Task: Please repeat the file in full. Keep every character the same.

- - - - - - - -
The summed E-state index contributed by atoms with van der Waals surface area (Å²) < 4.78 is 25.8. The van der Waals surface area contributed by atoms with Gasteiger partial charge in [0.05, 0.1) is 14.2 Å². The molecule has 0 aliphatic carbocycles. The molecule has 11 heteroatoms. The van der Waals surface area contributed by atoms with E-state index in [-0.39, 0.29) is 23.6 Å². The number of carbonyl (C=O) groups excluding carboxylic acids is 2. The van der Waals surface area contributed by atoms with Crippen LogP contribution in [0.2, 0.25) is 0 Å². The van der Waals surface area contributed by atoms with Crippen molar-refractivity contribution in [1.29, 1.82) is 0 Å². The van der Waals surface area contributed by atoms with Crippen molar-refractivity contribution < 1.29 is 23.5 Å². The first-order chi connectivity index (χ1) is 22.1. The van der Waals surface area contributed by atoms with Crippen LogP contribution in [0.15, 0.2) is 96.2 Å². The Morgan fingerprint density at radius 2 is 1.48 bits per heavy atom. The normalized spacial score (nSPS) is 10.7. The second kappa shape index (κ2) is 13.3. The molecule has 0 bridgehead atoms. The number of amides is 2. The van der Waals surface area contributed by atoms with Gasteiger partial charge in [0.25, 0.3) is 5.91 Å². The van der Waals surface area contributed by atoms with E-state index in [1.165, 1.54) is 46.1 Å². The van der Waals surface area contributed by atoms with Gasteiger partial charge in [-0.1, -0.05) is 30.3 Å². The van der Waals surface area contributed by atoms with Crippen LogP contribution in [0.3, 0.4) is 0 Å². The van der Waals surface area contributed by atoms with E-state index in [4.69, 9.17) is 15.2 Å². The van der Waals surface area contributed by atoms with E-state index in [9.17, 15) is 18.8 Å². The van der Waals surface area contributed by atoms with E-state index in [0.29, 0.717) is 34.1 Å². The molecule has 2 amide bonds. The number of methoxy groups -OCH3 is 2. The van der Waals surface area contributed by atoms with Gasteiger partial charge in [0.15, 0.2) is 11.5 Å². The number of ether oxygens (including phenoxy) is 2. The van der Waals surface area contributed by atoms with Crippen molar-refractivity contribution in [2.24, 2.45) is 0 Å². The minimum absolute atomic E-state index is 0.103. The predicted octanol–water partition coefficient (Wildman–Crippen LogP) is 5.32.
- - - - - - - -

The summed E-state index contributed by atoms with van der Waals surface area (Å²) < 4.78 is 25.8. The van der Waals surface area contributed by atoms with Gasteiger partial charge in [0.05, 0.1) is 14.2 Å². The molecule has 0 aliphatic carbocycles. The molecule has 11 heteroatoms. The van der Waals surface area contributed by atoms with E-state index in [-0.39, 0.29) is 23.6 Å². The number of carbonyl (C=O) groups excluding carboxylic acids is 2. The van der Waals surface area contributed by atoms with Crippen LogP contribution in [0.2, 0.25) is 0 Å². The van der Waals surface area contributed by atoms with Crippen molar-refractivity contribution in [1.29, 1.82) is 0 Å². The van der Waals surface area contributed by atoms with Crippen molar-refractivity contribution < 1.29 is 23.5 Å². The first-order chi connectivity index (χ1) is 22.1. The van der Waals surface area contributed by atoms with Crippen LogP contribution in [0.15, 0.2) is 96.2 Å². The Morgan fingerprint density at radius 2 is 1.48 bits per heavy atom. The normalized spacial score (nSPS) is 10.7. The second kappa shape index (κ2) is 13.3. The molecule has 0 bridgehead atoms. The number of amides is 2. The van der Waals surface area contributed by atoms with Gasteiger partial charge in [0.25, 0.3) is 5.91 Å². The van der Waals surface area contributed by atoms with E-state index in [1.165, 1.54) is 46.1 Å². The van der Waals surface area contributed by atoms with Gasteiger partial charge in [-0.1, -0.05) is 30.3 Å². The van der Waals surface area contributed by atoms with Crippen LogP contribution in [0.3, 0.4) is 0 Å². The van der Waals surface area contributed by atoms with E-state index in [4.69, 9.17) is 15.2 Å². The van der Waals surface area contributed by atoms with E-state index in [9.17, 15) is 18.8 Å². The van der Waals surface area contributed by atoms with E-state index in [0.29, 0.717) is 34.1 Å². The molecule has 2 amide bonds. The number of methoxy groups -OCH3 is 2. The van der Waals surface area contributed by atoms with Gasteiger partial charge in [0.15, 0.2) is 11.5 Å². The number of ether oxygens (including phenoxy) is 2. The van der Waals surface area contributed by atoms with Crippen molar-refractivity contribution in [2.24, 2.45) is 0 Å². The minimum absolute atomic E-state index is 0.103. The predicted octanol–water partition coefficient (Wildman–Crippen LogP) is 5.32.